Advancements in computer algorithms, robotics, digital imaging, and digital modelling have changed science into a technology-driven institution. Government, industry, and society increasingly exert their influence over science, raising questions of values and objectivity. These and other profound changes have led many to speculate that we are in the midst of an epochal break in scientific history.
This volume presents an in-depth examination of these issues from philosophical, historical, social, and cultural perspectives. It offers arguments both for and against the epochal break thesis in light of historical antecedents. Contributors discuss topics such as: science as a continuing epistemological enterprise; the decline of the individual scientist and the rise of communities; the intertwining of science and technological needs; links to prior discoveries and ways of thinking; the alleged divide between mode-1 and mode-2 research methods; and the shift from scientific to technological enterprise. Additionally, they examine the epochal break thesis using specific examples, including the transition from laboratory to real world experiments; the increased reliance on computer imaging; how analogue and digital technologies condition behaviours that shape the object and beholder; the cultural impact of humanoid robots; the erosion of scientific quality in experimentation; and the effect of computers on prediction at the expense of theorisation.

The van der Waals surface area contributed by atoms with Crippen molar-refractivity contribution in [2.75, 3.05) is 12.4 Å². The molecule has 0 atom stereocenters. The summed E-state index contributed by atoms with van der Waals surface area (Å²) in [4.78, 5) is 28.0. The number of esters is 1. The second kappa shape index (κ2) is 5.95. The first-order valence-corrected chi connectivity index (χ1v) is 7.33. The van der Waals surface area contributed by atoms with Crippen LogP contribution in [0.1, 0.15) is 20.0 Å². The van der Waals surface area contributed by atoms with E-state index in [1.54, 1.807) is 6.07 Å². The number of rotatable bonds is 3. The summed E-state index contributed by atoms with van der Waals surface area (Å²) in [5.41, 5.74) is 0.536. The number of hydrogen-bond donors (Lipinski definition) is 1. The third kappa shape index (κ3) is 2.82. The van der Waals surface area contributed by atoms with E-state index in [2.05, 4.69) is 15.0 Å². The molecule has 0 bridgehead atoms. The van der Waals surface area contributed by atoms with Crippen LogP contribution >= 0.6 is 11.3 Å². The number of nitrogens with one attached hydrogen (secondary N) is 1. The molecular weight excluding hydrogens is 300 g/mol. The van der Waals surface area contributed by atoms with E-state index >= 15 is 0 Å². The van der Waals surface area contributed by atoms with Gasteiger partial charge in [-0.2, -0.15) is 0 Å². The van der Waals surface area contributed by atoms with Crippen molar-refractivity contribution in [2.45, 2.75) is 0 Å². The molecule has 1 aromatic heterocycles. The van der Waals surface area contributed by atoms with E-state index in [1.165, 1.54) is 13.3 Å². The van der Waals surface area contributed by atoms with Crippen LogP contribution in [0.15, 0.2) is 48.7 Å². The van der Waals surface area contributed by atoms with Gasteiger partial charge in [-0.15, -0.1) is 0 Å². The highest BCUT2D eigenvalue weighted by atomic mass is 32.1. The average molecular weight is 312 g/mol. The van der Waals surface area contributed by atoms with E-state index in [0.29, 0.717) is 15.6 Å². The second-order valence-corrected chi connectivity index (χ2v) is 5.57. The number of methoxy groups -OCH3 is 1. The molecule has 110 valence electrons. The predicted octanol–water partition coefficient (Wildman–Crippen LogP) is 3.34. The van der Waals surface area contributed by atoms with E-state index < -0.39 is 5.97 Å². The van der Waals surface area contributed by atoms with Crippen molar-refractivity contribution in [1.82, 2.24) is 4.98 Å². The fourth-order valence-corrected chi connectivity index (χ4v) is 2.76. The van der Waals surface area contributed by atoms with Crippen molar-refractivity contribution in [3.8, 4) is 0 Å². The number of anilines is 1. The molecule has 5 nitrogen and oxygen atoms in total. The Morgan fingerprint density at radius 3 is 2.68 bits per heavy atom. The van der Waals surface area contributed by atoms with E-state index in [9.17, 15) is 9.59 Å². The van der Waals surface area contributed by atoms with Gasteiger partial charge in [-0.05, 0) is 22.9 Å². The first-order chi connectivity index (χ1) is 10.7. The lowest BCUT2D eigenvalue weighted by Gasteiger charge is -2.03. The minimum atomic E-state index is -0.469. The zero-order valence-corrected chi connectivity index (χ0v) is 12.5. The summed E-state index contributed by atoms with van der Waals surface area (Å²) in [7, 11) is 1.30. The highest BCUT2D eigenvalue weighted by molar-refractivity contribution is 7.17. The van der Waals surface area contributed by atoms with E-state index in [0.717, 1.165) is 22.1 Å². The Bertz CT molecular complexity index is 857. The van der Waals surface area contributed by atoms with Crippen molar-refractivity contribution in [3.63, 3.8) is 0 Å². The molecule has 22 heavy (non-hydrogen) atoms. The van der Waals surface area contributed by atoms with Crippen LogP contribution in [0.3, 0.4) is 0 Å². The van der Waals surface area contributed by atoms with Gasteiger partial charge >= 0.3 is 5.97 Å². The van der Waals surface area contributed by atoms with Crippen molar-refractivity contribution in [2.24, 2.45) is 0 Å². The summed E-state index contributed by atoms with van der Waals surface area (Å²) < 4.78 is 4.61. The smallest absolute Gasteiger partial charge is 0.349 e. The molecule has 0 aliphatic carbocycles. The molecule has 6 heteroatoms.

whether these events represent a historic break in scientific theory, practice, and methodology is inconclusive. What they do offer is an important forum for philosophical analysis of the institutional and moral questions affecting current and future scientific pursuits.
Publisher: University of Pittsburgh Press
Number of pages: 240
Weight: 400 g
Dimensions: 229 x 152 x 18 mm
You may also be interested in...
Would you like to proceed to the App store to download the Waterstones App?
Or, add to basket, pay online, collect in as little as 2 hours, subject to availability.